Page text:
In short: your overall business strategy and the competitive advantages you develop and nurture have to be more dynamic than ever. You have to identify a business strategy that works for you, analyze your competition’s responses to your advances and work out your next steps. Stop and think about it like an eagle on a migration route: The eagle already knows where he is going and how he is going to get there. However, his decisions remain dynamic, responding to altitude, air currents and stops. There may be other factors that come into play including the weather and his need for food and shelter. Simply put: The eagle is always on the lookout for a new competitive advantage and he has developed a dynamic strategy to ensure he reaches his destination regardless of the circumstances he is facing. Without this type of dynamic strategy, the eagle would quickly exhaust himself; he must always be ready to adapt to changing conditions along his route.

While this may seem like an oversimplification of the problem, business strategies must have a competitive advantage roadmap. This means determining early on how long we will have a competitive edge once we have a new innovation and being able to jump to the next area that will provide us that competitive advantage once again.

One of the biggest obstacles that a company has with maintaining a competitive edge is internal issues. One has to be poised to extract maximum value from each advantage and have the flexibility to adapt to new advantages nearly immediately. For most companies, this means having a continuous process of innovation and research and development.

Competition within the industry is not always the main competitive threat; in fact, there are far more significant threats that most businesses face like new business models, new technologies or new companies. You might be surprised to find out that the least of your problems is current competitors; there may be others waiting in the wings to pounce at an opportunity. These “nonobvious players” may be a more significant threat than your current competition.

This means you have to be constantly looking out for ways to keep your brand in a competitive model and be prepared to address changes nearly immediately. This is why businesses are now dealing with what we identify as “transitory competitive advantages”. If your strategy for staying on top is not flexible and easily maintained through a dynamic strategy, you will lose any competitive advantage you have quickly and may not have an opportunity to regain your position.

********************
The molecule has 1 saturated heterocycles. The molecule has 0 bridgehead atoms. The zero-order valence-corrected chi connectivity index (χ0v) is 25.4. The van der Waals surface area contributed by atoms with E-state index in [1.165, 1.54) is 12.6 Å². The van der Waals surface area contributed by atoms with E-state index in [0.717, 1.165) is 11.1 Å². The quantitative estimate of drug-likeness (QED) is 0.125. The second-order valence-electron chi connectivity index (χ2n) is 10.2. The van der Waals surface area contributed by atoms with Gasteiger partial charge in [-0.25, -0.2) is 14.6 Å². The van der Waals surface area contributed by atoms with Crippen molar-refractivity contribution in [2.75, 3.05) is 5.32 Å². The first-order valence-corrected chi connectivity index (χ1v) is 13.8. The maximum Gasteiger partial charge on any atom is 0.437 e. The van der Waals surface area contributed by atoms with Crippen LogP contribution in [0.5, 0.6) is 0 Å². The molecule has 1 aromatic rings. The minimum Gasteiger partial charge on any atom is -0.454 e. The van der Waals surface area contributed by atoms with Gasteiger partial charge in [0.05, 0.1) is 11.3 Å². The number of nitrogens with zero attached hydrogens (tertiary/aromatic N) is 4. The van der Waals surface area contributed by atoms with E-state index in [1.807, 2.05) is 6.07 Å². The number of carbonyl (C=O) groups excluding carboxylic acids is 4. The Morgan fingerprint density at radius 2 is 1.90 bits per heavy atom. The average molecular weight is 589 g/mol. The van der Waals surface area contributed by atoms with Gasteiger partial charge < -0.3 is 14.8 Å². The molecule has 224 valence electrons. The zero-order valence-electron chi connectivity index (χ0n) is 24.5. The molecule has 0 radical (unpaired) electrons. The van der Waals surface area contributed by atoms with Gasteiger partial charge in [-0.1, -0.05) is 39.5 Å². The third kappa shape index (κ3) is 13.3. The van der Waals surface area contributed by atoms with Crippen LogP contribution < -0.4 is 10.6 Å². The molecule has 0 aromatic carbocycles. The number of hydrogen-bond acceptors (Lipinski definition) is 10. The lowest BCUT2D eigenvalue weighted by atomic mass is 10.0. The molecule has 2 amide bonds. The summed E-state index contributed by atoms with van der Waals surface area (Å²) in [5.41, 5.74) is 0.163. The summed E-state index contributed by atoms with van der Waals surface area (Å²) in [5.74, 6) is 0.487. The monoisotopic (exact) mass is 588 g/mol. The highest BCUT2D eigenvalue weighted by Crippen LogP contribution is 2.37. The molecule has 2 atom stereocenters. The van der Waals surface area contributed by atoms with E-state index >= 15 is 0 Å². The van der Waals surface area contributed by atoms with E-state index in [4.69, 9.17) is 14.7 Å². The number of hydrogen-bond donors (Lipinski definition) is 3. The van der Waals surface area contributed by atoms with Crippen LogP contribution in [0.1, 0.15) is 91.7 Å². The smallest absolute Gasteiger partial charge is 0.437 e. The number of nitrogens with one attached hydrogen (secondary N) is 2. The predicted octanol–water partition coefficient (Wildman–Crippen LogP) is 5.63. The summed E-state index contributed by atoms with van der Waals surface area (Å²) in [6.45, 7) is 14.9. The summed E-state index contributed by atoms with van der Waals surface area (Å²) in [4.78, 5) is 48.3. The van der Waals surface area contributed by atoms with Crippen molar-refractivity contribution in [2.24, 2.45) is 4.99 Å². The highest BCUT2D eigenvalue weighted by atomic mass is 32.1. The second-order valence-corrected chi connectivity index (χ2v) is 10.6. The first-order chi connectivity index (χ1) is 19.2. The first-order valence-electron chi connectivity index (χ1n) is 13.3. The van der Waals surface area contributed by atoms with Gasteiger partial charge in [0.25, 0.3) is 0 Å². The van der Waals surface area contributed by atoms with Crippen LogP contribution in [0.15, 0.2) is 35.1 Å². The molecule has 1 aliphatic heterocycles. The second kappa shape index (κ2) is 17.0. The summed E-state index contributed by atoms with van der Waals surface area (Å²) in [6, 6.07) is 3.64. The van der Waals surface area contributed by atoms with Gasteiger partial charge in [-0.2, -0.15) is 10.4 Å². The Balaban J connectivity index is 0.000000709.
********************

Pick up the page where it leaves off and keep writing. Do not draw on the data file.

Organize for Growth and New Business

New products, services, programs, and business can be systematically created within one department where the responsibility for knowledge and communication is managed and produced, specifically:

  • current capacity,
  • past experience,
  • future vision, and
  • the benefits people can realize with the organization’s solution.

New business arises from proposals (knowledge products), and those organizations with efficient systems of converting their experience, processes, quality control, and financial systems into articulate documents that address marketplace needs will win new business and provide superior service in comparison to the competition.

The idea is to have the capacity to strategically plan to grow revenue even though growth often means bumping against the organization’s time and capacity.

In complement to the development of proposals, the efficient collection, summarization, and storage of information is required. Organizations require current information to understand and respond to the needs of stakeholders. Data collection tools for the gathering of this type of information include:

  • interview surveys and questionnaires,
  • expert reports and white papers, and
  • intelligence about clients from other various sources.

Summaries can then be communicated verbally or in short memos to decision-makers.

Since organizations prosper or die from the delivery of messages to internal and external stakeholders, it is vital to maintain a consistency about who you are, where you were, what you represent, and where you will go in the near future. Communication staff therefore maintain the responsibility for:

  • program descriptions,
  • models,
  • visualizations,
  • videos,
  • web pages,
  • trainings, and
  • presentations.

Organizations that develop a structure for new business will ultimately succeed better than those organizations that operate as if growth happens by luck and personal connections.